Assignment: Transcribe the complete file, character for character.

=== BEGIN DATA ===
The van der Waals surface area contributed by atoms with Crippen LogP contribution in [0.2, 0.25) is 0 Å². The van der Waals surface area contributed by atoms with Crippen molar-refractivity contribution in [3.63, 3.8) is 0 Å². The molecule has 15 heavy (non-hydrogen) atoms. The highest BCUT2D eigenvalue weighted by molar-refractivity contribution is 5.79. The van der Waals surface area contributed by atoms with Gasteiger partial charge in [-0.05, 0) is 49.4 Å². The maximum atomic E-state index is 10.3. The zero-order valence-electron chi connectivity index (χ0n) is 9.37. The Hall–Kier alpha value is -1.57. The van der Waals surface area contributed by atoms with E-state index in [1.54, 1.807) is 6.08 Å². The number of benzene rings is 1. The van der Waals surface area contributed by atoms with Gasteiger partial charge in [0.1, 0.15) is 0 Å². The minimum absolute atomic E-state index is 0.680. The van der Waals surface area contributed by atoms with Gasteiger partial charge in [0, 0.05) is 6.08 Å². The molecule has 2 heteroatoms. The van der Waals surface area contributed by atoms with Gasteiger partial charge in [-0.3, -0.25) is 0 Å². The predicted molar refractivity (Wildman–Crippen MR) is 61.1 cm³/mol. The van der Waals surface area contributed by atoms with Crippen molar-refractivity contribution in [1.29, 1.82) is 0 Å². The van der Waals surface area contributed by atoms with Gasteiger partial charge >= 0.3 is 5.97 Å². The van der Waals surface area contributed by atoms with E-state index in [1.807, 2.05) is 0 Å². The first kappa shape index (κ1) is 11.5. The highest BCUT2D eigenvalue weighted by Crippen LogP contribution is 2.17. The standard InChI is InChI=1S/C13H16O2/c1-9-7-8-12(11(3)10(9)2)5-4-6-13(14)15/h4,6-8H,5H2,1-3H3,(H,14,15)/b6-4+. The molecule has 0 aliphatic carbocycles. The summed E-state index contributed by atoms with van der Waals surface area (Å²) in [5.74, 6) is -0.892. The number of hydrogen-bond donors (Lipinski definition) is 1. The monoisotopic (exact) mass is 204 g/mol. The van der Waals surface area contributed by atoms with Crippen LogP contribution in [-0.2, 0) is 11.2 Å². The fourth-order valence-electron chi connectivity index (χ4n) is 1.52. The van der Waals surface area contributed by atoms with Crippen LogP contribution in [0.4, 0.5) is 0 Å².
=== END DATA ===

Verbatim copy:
The van der Waals surface area contributed by atoms with Crippen LogP contribution in [0.2, 0.25) is 0 Å². The van der Waals surface area contributed by atoms with Crippen molar-refractivity contribution in [3.63, 3.8) is 0 Å². The molecule has 15 heavy (non-hydrogen) atoms. The highest BCUT2D eigenvalue weighted by molar-refractivity contribution is 5.79. The van der Waals surface area contributed by atoms with Gasteiger partial charge in [-0.05, 0) is 49.4 Å². The maximum atomic E-state index is 10.3. The zero-order valence-electron chi connectivity index (χ0n) is 9.37. The Hall–Kier alpha value is -1.57. The van der Waals surface area contributed by atoms with E-state index in [1.54, 1.807) is 6.08 Å². The number of benzene rings is 1. The van der Waals surface area contributed by atoms with Gasteiger partial charge in [0.1, 0.15) is 0 Å². The minimum absolute atomic E-state index is 0.680. The van der Waals surface area contributed by atoms with Gasteiger partial charge in [0, 0.05) is 6.08 Å². The molecule has 2 heteroatoms. The van der Waals surface area contributed by atoms with Gasteiger partial charge in [-0.3, -0.25) is 0 Å². The predicted molar refractivity (Wildman–Crippen MR) is 61.1 cm³/mol. The van der Waals surface area contributed by atoms with Crippen molar-refractivity contribution in [1.29, 1.82) is 0 Å². The van der Waals surface area contributed by atoms with Gasteiger partial charge >= 0.3 is 5.97 Å². The van der Waals surface area contributed by atoms with E-state index in [1.807, 2.05) is 0 Å². The first kappa shape index (κ1) is 11.5. The highest BCUT2D eigenvalue weighted by Crippen LogP contribution is 2.17. The standard InChI is InChI=1S/C13H16O2/c1-9-7-8-12(11(3)10(9)2)5-4-6-13(14)15/h4,6-8H,5H2,1-3H3,(H,14,15)/b6-4+. The molecule has 0 aliphatic carbocycles. The summed E-state index contributed by atoms with van der Waals surface area (Å²) in [5.74, 6) is -0.892. The number of hydrogen-bond donors (Lipinski definition) is 1. The monoisotopic (exact) mass is 204 g/mol. The van der Waals surface area contributed by atoms with Crippen LogP contribution in [-0.2, 0) is 11.2 Å². The fourth-order valence-electron chi connectivity index (χ4n) is 1.52. The van der Waals surface area contributed by atoms with Crippen LogP contribution in [0.4, 0.5) is 0 Å².